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On Location Shoot: Create a Dramatic Portrait with Strobes

Lesson 23 from: Strobe Lighting on Location

Joel Grimes

On Location Shoot: Create a Dramatic Portrait with Strobes

Lesson 23 from: Strobe Lighting on Location

Joel Grimes

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Lesson Info

23. On Location Shoot: Create a Dramatic Portrait with Strobes


Class Trailer

Class Introduction


Develop your Artistic Vision


Learn Strobe Basics


Which Strobe Is Best For You?


Strobe Questions Answered


Balance Strobes with Ambient Light


The Sunny 16 Rule


Choose the Right Modifier for Strobes


Lesson Info

On Location Shoot: Create a Dramatic Portrait with Strobes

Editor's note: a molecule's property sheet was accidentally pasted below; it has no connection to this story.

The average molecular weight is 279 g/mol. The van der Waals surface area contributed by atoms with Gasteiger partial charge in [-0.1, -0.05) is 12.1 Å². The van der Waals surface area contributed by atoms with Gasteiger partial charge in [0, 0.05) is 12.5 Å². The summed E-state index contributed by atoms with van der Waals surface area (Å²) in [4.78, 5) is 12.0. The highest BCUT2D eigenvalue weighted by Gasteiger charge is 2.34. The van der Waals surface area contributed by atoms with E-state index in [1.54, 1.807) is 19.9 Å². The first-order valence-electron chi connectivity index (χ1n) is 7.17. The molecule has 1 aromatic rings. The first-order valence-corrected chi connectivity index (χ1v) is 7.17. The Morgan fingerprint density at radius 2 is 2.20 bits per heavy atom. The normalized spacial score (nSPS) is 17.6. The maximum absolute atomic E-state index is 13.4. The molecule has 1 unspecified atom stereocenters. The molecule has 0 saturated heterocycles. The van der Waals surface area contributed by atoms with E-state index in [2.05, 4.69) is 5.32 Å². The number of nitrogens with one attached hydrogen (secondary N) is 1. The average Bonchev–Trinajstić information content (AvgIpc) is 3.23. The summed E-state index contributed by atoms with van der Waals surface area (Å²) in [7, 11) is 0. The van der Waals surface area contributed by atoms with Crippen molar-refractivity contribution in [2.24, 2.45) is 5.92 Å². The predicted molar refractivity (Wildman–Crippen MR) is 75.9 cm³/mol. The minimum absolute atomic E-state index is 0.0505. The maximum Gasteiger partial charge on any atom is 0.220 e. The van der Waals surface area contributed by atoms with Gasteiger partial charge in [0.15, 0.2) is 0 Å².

So we moved all the way around the side where he's got, there's a punching bag. There's one on the wall and there's one that he's hanging on. Now our bonus video is when I scrap the whole thing and throw him against a wall and use one light and you'll see how I did that in the bonus video if you purchase, okay? A little teaser there. But again, I think our biggest problem with Rod is his eyes are just like every shot it was like, a little bit of a challenge there. And that's what I was kind of working with trying to get my angle. But you'll see me fiddle with him. And the final shot of that, too, hopefully we'll show you. But looking, I think he looks great looking down, kind of relaxed, right? So let's look at this one, and then we'll again show you kinda how I'm working. All right, so Rod, let's get you positioned. Okay, so, again, as relaxed kind of stare me down. Okay. Okay? Got the sweat going. Okay, so I've got two edge lights. Well this one's kind of not quite positioned cor...